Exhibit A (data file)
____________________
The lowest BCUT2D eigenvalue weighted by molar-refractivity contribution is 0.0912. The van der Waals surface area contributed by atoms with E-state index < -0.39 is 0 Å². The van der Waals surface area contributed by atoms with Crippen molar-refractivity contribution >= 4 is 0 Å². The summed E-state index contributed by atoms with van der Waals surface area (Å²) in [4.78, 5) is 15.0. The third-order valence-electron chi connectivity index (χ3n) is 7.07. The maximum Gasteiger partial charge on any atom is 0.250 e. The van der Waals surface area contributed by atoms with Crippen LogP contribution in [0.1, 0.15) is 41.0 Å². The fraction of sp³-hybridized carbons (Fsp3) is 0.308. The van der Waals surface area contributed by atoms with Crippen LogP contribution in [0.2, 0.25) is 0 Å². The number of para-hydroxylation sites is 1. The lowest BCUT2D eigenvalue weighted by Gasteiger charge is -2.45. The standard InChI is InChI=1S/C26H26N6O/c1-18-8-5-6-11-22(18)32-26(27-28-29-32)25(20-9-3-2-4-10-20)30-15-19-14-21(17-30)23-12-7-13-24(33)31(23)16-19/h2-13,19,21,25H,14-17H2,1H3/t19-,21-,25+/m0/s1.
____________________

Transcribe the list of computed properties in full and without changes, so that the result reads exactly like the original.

The lowest BCUT2D eigenvalue weighted by molar-refractivity contribution is 0.0912. The van der Waals surface area contributed by atoms with E-state index < -0.39 is 0 Å². The van der Waals surface area contributed by atoms with Crippen molar-refractivity contribution >= 4 is 0 Å². The summed E-state index contributed by atoms with van der Waals surface area (Å²) in [4.78, 5) is 15.0. The third-order valence-electron chi connectivity index (χ3n) is 7.07. The maximum Gasteiger partial charge on any atom is 0.250 e. The van der Waals surface area contributed by atoms with Crippen LogP contribution in [0.1, 0.15) is 41.0 Å². The fraction of sp³-hybridized carbons (Fsp3) is 0.308. The van der Waals surface area contributed by atoms with Crippen LogP contribution in [0.2, 0.25) is 0 Å². The number of para-hydroxylation sites is 1. The lowest BCUT2D eigenvalue weighted by Gasteiger charge is -2.45. The standard InChI is InChI=1S/C26H26N6O/c1-18-8-5-6-11-22(18)32-26(27-28-29-32)25(20-9-3-2-4-10-20)30-15-19-14-21(17-30)23-12-7-13-24(33)31(23)16-19/h2-13,19,21,25H,14-17H2,1H3/t19-,21-,25+/m0/s1.